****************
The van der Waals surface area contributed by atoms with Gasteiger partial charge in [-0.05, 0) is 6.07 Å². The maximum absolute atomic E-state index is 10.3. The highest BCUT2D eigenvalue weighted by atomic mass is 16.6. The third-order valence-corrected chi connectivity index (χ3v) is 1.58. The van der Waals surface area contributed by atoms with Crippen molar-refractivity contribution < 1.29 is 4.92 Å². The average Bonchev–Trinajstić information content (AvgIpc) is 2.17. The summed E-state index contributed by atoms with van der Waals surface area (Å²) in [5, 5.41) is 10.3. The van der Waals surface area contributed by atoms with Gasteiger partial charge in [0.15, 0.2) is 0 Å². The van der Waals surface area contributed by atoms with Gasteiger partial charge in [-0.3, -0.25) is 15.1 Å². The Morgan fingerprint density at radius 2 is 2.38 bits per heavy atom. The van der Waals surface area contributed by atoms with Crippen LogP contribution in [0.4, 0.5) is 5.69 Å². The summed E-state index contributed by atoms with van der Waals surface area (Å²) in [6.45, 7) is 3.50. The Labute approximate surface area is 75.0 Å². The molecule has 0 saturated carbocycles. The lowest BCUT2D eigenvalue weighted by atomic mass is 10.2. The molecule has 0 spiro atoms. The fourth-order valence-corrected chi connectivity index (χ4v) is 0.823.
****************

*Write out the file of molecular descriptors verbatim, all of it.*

The van der Waals surface area contributed by atoms with Gasteiger partial charge in [-0.05, 0) is 6.07 Å². The maximum absolute atomic E-state index is 10.3. The highest BCUT2D eigenvalue weighted by atomic mass is 16.6. The third-order valence-corrected chi connectivity index (χ3v) is 1.58. The van der Waals surface area contributed by atoms with Crippen molar-refractivity contribution < 1.29 is 4.92 Å². The average Bonchev–Trinajstić information content (AvgIpc) is 2.17. The summed E-state index contributed by atoms with van der Waals surface area (Å²) in [5, 5.41) is 10.3. The van der Waals surface area contributed by atoms with Gasteiger partial charge in [0.15, 0.2) is 0 Å². The van der Waals surface area contributed by atoms with Gasteiger partial charge in [-0.3, -0.25) is 15.1 Å². The Morgan fingerprint density at radius 2 is 2.38 bits per heavy atom. The van der Waals surface area contributed by atoms with Crippen LogP contribution in [0.4, 0.5) is 5.69 Å². The summed E-state index contributed by atoms with van der Waals surface area (Å²) in [6.45, 7) is 3.50. The Labute approximate surface area is 75.0 Å². The molecule has 0 saturated carbocycles. The lowest BCUT2D eigenvalue weighted by atomic mass is 10.2. The molecule has 0 spiro atoms. The fourth-order valence-corrected chi connectivity index (χ4v) is 0.823.